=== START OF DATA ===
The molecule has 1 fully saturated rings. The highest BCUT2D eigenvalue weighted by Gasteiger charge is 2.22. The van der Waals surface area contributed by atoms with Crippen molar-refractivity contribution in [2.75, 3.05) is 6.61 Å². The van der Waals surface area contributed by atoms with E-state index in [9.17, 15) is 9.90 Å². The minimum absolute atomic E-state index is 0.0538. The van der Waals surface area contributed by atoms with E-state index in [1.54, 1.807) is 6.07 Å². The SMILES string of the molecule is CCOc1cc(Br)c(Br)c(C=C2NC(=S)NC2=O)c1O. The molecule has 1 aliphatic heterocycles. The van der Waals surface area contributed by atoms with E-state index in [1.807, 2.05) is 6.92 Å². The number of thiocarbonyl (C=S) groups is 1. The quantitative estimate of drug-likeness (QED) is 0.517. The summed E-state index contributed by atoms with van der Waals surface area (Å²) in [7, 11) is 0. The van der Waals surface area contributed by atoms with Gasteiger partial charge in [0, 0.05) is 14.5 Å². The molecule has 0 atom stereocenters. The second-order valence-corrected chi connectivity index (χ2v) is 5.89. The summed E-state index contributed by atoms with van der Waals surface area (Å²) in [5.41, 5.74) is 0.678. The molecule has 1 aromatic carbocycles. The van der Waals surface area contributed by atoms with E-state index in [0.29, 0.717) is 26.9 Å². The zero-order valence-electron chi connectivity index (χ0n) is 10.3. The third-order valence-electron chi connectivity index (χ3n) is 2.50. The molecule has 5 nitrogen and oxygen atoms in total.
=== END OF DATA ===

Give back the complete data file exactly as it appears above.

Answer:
The molecule has 1 fully saturated rings. The highest BCUT2D eigenvalue weighted by Gasteiger charge is 2.22. The van der Waals surface area contributed by atoms with Crippen molar-refractivity contribution in [2.75, 3.05) is 6.61 Å². The van der Waals surface area contributed by atoms with E-state index in [9.17, 15) is 9.90 Å². The minimum absolute atomic E-state index is 0.0538. The van der Waals surface area contributed by atoms with E-state index in [1.54, 1.807) is 6.07 Å². The SMILES string of the molecule is CCOc1cc(Br)c(Br)c(C=C2NC(=S)NC2=O)c1O. The molecule has 1 aliphatic heterocycles. The van der Waals surface area contributed by atoms with E-state index in [1.807, 2.05) is 6.92 Å². The number of thiocarbonyl (C=S) groups is 1. The quantitative estimate of drug-likeness (QED) is 0.517. The summed E-state index contributed by atoms with van der Waals surface area (Å²) in [7, 11) is 0. The van der Waals surface area contributed by atoms with Gasteiger partial charge in [0, 0.05) is 14.5 Å². The molecule has 0 atom stereocenters. The second-order valence-corrected chi connectivity index (χ2v) is 5.89. The summed E-state index contributed by atoms with van der Waals surface area (Å²) in [5.41, 5.74) is 0.678. The molecule has 1 aromatic carbocycles. The van der Waals surface area contributed by atoms with E-state index in [0.29, 0.717) is 26.9 Å². The zero-order valence-electron chi connectivity index (χ0n) is 10.3. The third-order valence-electron chi connectivity index (χ3n) is 2.50. The molecule has 5 nitrogen and oxygen atoms in total.